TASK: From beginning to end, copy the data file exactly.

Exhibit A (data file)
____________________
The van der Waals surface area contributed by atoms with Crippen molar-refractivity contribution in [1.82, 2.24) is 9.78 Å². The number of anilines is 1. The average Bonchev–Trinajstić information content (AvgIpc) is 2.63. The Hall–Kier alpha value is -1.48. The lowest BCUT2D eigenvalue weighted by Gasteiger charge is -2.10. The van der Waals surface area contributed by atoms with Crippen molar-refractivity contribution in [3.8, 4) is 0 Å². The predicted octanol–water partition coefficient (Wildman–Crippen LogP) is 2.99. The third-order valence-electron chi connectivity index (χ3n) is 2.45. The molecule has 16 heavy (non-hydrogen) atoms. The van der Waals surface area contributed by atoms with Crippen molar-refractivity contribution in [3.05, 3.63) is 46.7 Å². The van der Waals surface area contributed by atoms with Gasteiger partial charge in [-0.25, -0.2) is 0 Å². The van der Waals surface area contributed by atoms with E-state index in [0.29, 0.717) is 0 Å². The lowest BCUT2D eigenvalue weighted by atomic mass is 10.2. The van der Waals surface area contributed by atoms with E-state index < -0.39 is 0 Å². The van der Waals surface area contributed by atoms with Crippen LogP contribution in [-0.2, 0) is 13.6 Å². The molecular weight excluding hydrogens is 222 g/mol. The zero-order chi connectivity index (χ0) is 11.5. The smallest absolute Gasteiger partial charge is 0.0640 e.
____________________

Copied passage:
The van der Waals surface area contributed by atoms with Crippen molar-refractivity contribution in [1.82, 2.24) is 9.78 Å². The number of anilines is 1. The average Bonchev–Trinajstić information content (AvgIpc) is 2.63. The Hall–Kier alpha value is -1.48. The lowest BCUT2D eigenvalue weighted by Gasteiger charge is -2.10. The van der Waals surface area contributed by atoms with Crippen molar-refractivity contribution in [3.8, 4) is 0 Å². The predicted octanol–water partition coefficient (Wildman–Crippen LogP) is 2.99. The third-order valence-electron chi connectivity index (χ3n) is 2.45. The molecule has 16 heavy (non-hydrogen) atoms. The van der Waals surface area contributed by atoms with Crippen molar-refractivity contribution in [3.05, 3.63) is 46.7 Å². The van der Waals surface area contributed by atoms with Gasteiger partial charge in [-0.25, -0.2) is 0 Å². The van der Waals surface area contributed by atoms with E-state index in [0.29, 0.717) is 0 Å². The lowest BCUT2D eigenvalue weighted by atomic mass is 10.2. The van der Waals surface area contributed by atoms with E-state index < -0.39 is 0 Å². The van der Waals surface area contributed by atoms with Crippen LogP contribution in [-0.2, 0) is 13.6 Å². The molecular weight excluding hydrogens is 222 g/mol. The zero-order chi connectivity index (χ0) is 11.5. The smallest absolute Gasteiger partial charge is 0.0640 e.